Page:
What’s in the Sky this December?

The long cold dark nights have well and truly settled in, and now that it’s December it’s officially acceptable to say the C word. Christmas, Christmas is coming! And so is Santa Claus! Decorations are going up, there’s mad panic to buy Christmas presents and families are organising who’s having dinner and where. Ahh I love this time of year.

What’s up in the sky this October?

October is here! It is one of our favourite months as there is so much more to see in the sky and the nights are getting deliciously darker. One thing to remember when you are stargazing is to wrap up warm when you venture outside. The nights are getting much colder, and with some of the best stargazing occurring in the early hours of the morning, we don’t want anyone catching a chill. Thermals and a thermos filled with hot chocolate or coffee will do the trick. Also don’t forget that we will be starting our Star Tracker evenings in the coming months!

July Weather Roundup

Armagh Observatory, 3rd August 2018: Armagh Observatory reports that July 2018 was much warmer and sunnier than average, with only slightly less than average total rainfall. The mean temperature was 17.0 degrees Celsius (62.6 Fahrenheit), approximately 2.2 C warmer than the long-term (1796–2010) average July temperature at Armagh and 1.2 C warmer than the most recent (1981–2010) 30- year average. This was the warmest July at Armagh for five years. The warmest day (highest maximum air temperature) was 27.1 C, which occurred on the 4th, followed by 26.7 C on the 22nd. Both these maxima wereslightly more than 80 degrees Fahrenheit. The coldest day (lowest maximum air temperature) was 14.4 C on the 11th. The coolest night (lowest minimum air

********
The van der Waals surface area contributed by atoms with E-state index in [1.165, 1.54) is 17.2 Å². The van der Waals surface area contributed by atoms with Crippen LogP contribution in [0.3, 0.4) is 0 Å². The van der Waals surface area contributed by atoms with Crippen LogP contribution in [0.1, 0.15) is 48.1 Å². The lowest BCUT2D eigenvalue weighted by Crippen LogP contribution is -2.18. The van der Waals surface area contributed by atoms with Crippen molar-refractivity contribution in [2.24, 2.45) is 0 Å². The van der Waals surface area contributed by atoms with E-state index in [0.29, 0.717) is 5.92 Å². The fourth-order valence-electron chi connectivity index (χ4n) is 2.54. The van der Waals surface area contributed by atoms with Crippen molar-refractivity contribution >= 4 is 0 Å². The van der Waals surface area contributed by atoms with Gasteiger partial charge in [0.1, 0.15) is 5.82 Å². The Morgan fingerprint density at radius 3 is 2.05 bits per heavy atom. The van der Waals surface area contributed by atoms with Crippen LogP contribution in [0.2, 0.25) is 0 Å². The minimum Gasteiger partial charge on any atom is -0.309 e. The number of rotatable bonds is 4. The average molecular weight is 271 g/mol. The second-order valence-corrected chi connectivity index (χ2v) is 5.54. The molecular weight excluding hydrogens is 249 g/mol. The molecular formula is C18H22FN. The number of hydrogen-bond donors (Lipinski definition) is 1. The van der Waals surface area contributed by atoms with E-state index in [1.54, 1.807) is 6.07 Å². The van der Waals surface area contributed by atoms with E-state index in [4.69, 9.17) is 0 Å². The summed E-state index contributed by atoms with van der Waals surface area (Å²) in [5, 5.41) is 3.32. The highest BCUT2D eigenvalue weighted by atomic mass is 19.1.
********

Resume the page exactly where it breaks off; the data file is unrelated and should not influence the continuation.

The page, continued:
temperature) was 7.6 C on the 10th, and the warmest night (highest minimum air temperature) was 16.6 C on the 27th followed closely by 16.5 C on the 23rd. The minimum grass temperature was 0.3 C on the 10th, so there were no ground or air frosts.

Dark Moon Rising: the total lunar eclipse of 27 July, 2018

The Armagh Observatory and Planetarium are holding a special event to mark the lunar eclipse, coming at almost the same time as the opposition of Mars.  The event has proved so popular that tickets sold out within a couple of hours of being released, so we have written this blog entry to tell you about what will happen if you missed out on obtaining a ticket or are going to try to observe the eclipse from elsewhere.